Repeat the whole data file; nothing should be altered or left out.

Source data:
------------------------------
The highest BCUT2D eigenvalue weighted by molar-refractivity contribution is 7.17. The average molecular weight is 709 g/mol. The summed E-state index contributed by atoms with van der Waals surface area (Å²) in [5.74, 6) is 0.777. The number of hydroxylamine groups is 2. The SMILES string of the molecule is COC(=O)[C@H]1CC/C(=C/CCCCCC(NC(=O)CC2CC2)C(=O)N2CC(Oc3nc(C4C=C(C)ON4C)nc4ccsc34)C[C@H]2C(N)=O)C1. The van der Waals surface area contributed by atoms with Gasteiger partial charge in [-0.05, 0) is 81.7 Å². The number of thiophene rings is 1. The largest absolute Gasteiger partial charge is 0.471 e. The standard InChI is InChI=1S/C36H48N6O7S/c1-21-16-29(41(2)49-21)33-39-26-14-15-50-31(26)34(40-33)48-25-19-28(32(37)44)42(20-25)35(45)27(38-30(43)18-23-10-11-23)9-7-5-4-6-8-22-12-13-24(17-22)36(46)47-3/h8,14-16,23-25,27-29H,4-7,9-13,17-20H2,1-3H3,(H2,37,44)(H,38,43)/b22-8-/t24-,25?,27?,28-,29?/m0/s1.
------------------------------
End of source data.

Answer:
The highest BCUT2D eigenvalue weighted by molar-refractivity contribution is 7.17. The average molecular weight is 709 g/mol. The summed E-state index contributed by atoms with van der Waals surface area (Å²) in [5.74, 6) is 0.777. The number of hydroxylamine groups is 2. The SMILES string of the molecule is COC(=O)[C@H]1CC/C(=C/CCCCCC(NC(=O)CC2CC2)C(=O)N2CC(Oc3nc(C4C=C(C)ON4C)nc4ccsc34)C[C@H]2C(N)=O)C1. The van der Waals surface area contributed by atoms with Gasteiger partial charge in [-0.05, 0) is 81.7 Å². The number of thiophene rings is 1. The largest absolute Gasteiger partial charge is 0.471 e. The standard InChI is InChI=1S/C36H48N6O7S/c1-21-16-29(41(2)49-21)33-39-26-14-15-50-31(26)34(40-33)48-25-19-28(32(37)44)42(20-25)35(45)27(38-30(43)18-23-10-11-23)9-7-5-4-6-8-22-12-13-24(17-22)36(46)47-3/h8,14-16,23-25,27-29H,4-7,9-13,17-20H2,1-3H3,(H2,37,44)(H,38,43)/b22-8-/t24-,25?,27?,28-,29?/m0/s1.